As I enter a church that’s already had a wake-up call with the Philando Castile shooting and begun to be a witness to the need for racial justice, I’ve been pondering how a pastoral leader begins this work.
I’m white, have been aware of my privilege for a while now, and of what our role might be in a larger cause, and I must admit, it feels daunting—but not so daunting that we can’t start.
Falcon Heights Church members are discussing “A Good Time for the Truth: Race in Minnesota,” a book of essays by a racially diverse group of writers drawn from their particular experiences of racism in a state that ranks very low—lower than Mississippi, by one estimate—in its attitudes, policy, and equity.
And this, in a state that perceives itself as open-minded, kind, fair, and not as racist as it is. The shooting and its aftermath revealed how wrong this perception is.
It’s becoming clear to me that while open-minded, intellectual inquiry into the contours of race in Minnesota is a start, it only scratches the surface.
It’s also clear that the key to change will come only if we work on multiple levels with a variety of entry-points that depend on interest and how deeply into actual relationships we want to go. For example:
Congregational dialogue – With a familiar group of people examining privilege, sharing personal stories, reading and hearing stories in a book like “A Good Time for the Truth.”
Providing safe space – Where congregation and wider community can talk and raise consciousness of what we’re up against and practice the skills of civil dialogue. My church did this in the days and months following the Castile shooting, and a few congregants are part of a group called Do Good Roseville, named for the larger suburb just north of Falcon Heights.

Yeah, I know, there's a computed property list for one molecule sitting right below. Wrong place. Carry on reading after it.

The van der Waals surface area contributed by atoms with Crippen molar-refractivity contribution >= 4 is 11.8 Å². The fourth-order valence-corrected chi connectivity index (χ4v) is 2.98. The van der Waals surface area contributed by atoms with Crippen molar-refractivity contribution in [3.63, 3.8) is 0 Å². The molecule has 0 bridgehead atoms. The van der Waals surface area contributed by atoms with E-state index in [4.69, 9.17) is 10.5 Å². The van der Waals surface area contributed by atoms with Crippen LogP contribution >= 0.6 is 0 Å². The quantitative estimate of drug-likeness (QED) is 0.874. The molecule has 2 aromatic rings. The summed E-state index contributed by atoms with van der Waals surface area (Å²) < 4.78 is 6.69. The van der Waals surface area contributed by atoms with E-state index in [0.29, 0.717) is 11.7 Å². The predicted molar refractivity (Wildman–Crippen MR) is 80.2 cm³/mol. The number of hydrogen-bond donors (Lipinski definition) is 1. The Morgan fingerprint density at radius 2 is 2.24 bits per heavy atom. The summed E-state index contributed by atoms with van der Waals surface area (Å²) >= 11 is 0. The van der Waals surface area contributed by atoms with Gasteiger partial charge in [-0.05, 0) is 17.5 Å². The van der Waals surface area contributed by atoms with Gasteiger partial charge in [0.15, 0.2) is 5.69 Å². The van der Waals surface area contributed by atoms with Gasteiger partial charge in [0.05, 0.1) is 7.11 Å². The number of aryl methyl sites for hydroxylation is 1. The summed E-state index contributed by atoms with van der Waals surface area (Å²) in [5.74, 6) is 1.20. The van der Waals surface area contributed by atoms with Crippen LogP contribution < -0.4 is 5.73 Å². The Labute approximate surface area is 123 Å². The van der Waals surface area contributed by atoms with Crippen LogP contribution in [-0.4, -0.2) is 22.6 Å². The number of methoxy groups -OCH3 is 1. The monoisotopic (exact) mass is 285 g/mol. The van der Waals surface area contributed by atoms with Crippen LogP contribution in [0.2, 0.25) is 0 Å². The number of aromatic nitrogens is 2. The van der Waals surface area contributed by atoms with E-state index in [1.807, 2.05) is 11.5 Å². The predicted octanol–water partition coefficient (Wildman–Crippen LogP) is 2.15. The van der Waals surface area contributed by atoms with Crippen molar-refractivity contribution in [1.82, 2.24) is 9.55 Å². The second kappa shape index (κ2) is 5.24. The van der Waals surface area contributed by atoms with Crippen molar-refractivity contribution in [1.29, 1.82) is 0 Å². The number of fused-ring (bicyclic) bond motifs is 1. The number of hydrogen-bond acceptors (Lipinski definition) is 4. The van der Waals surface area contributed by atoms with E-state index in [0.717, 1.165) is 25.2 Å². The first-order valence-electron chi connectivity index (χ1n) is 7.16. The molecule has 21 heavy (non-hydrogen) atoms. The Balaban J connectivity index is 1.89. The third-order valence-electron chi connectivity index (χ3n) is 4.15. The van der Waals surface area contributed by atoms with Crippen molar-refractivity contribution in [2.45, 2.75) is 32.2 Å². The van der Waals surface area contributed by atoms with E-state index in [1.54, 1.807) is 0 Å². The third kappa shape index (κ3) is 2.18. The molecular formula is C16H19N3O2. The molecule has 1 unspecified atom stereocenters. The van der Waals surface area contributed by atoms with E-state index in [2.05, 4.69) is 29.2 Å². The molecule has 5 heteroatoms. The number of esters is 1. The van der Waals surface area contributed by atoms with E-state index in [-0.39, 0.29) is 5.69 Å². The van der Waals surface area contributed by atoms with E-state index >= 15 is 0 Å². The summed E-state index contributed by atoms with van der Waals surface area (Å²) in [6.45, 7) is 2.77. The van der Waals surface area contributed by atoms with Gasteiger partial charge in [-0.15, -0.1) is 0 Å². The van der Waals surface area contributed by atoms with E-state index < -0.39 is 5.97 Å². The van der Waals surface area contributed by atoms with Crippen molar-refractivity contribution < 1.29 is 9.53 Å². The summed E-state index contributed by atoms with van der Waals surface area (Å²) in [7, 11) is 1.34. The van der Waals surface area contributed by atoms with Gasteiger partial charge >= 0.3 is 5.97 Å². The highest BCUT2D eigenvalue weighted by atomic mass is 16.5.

Have structured “Courageous Conversations on Race” – See my earlier blog post about Rev. Ronald Smith’s work in Greenville, SC, using this model.
Standing witness – Could FHC field a response team to show up at protests, demonstrations, and nonviolent direct actions at the scenes of racial incidents? Simply standing witness where incidents occur, especially when we can’t “fix” what’s happened. Admitting our powerlessness as individuals and the power of multi-race group action to call out persistent racial violence.
Building relationships across racial lines – I feel compelled to find an African-American counterpart, another pastor invested in building a long-term relationship between our congregations, to stand witness together, engage in dialogue with each other, have services and pulpit exchanges, choir swaps, shared meals in each other’s churches. Only if we covenant to walk together do we stand a chance of real truth-and-reconciliation.“We make the path by walking.”
While the exact path forward is unclear to us, what is clear is that we need to cross the border we live on, between intellectual inquiry and real transformation in the way we live together as different races.